Slither Uncovered

It’s been a few months since the last posting for the snake game, Slither, that I wrote originally as a school project and thereafter open sourced the project.

I’ve taken the time to finally document the building blocks that drive the game. Since the game’s development, several awesome HTML5-esque games have exploded onto the scene, each with its own share of unique abilities. As such, many improvements could be made to Slither at this point, but for now, I will merely focus on its current design.

The game is composed of several components, which can be grouped under two main ones: core and driver. We’ll first dive into the core portion of the code and then reference it when talking about the driver.


The core consists of the code that represents the game framework and facilitates a basic API for the components to employ to drive the game. At a basic level, it defines all the useful data types, including game frame rate, auto-loading script paths, headings, upgrade/poison item types, wall types, and utility functions that are frequently used.

The utility functions include: loadScripts, ready, extend, setDefaults, genNumber, and makeArray. We won’t go into explicit detail about each of them, as they are well documented in the source code; however, we’ll mention that extend allows for emulation of class-based inheritance in Javascript and the others are equally useful.

The rest of the core can be explained through its set of components: Objects, ObjectManager, EventManager, LevelManager, and Game.


The Objects component provides a basic base class called Base that handles the basic needs of an object, including drawing/erasing blocks, registering for collisions, adjusting for wrapping around game arena edges, heading and speed adjustments, etc. With a simple extension from this base class, both the food and poison items are provided with custom logic for drawing the body of the objects. The walls and snake objects also extend from this class, but use more custom logic to employ their abilities. The key takeaway is that any objects could be added to the game by simply extending the Objects.Base class and implementing some custom logic for the draw method. If simply a colored square is needed, then the Base class could be used with merely a change to a color attribute. With the flexibility of the EventManager component (mentioned below), these objects could register for more game information and employ predictive artificial intelligence to make more challenging level maps. Another idea is to add more snake objects and allow the user to select his/her snake for play (or have upgrades to unlock them). Simply changing the PLAYER_CLASS constant upon game load will adjust the snake used (could be swapped with a callback to set this property and reload on-the-fly).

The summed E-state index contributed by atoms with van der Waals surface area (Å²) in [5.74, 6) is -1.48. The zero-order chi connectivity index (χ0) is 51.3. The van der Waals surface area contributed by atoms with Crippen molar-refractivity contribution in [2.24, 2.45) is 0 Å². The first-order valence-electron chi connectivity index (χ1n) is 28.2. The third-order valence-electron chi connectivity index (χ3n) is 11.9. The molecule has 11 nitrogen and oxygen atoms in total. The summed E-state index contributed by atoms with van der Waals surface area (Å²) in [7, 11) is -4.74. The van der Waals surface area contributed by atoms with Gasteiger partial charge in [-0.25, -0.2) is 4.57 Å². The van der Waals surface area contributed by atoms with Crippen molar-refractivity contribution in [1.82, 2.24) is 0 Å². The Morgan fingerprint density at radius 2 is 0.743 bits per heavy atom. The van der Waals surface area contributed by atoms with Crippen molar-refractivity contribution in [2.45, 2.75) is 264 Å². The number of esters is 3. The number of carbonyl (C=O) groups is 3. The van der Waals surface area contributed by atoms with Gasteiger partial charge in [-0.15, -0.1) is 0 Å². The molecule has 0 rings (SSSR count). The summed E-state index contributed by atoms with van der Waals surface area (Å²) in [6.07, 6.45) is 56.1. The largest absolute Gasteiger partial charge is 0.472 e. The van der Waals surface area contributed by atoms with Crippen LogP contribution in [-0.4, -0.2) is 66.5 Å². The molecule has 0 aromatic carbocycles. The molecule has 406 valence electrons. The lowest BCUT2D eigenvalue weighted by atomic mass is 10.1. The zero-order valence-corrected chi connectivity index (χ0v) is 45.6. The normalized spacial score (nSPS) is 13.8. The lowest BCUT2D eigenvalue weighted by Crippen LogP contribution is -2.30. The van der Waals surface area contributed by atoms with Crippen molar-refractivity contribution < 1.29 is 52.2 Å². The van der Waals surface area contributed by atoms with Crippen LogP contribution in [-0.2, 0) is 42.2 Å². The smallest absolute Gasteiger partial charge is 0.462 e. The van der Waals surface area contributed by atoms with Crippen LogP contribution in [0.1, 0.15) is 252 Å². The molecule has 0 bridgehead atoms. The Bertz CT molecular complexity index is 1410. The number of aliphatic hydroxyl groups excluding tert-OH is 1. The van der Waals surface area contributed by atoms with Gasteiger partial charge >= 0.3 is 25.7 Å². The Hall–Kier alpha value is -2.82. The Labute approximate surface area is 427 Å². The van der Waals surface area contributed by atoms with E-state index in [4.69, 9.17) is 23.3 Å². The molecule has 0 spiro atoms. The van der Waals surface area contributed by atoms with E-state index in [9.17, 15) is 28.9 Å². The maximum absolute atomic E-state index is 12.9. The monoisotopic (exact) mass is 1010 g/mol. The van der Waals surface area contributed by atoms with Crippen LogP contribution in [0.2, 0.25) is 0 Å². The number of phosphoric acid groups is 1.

The ObjectManager component handles everything about objects within the game and is interwoven into the game timer mechanism. This allows for dispatching of object rendering according to the game timer and the provisioning and removal of objects from the game arena. The setup makes it fairly trivial to allow individual objects to control their rendering based on a general timing mechanism that the ObjectManager employs.


The EventManager component handles all event dispatching within the game. This allows for easy intercomponent communication as well as individual game object communication and event delegation. The setup allows for less complicated interfaces to data passing, then would possibly be needed elsewhere. Each component has global access to the Core.EventManager component, so they can trigger events which will be dispatched to any of the listeners that are registered for that particular event at the time of triggering. EventManager handles the rest of the process along the way.


The LevelManager component handles all level advancing within the game. This allows for an easy setup of levels as merely a list of callback methods that are sequential in nature and triggered arbitrarily by a call to advance. If the game were to be extended, this component also supports swapping and inserting of level callbacks on-the-fly, should it be found useful.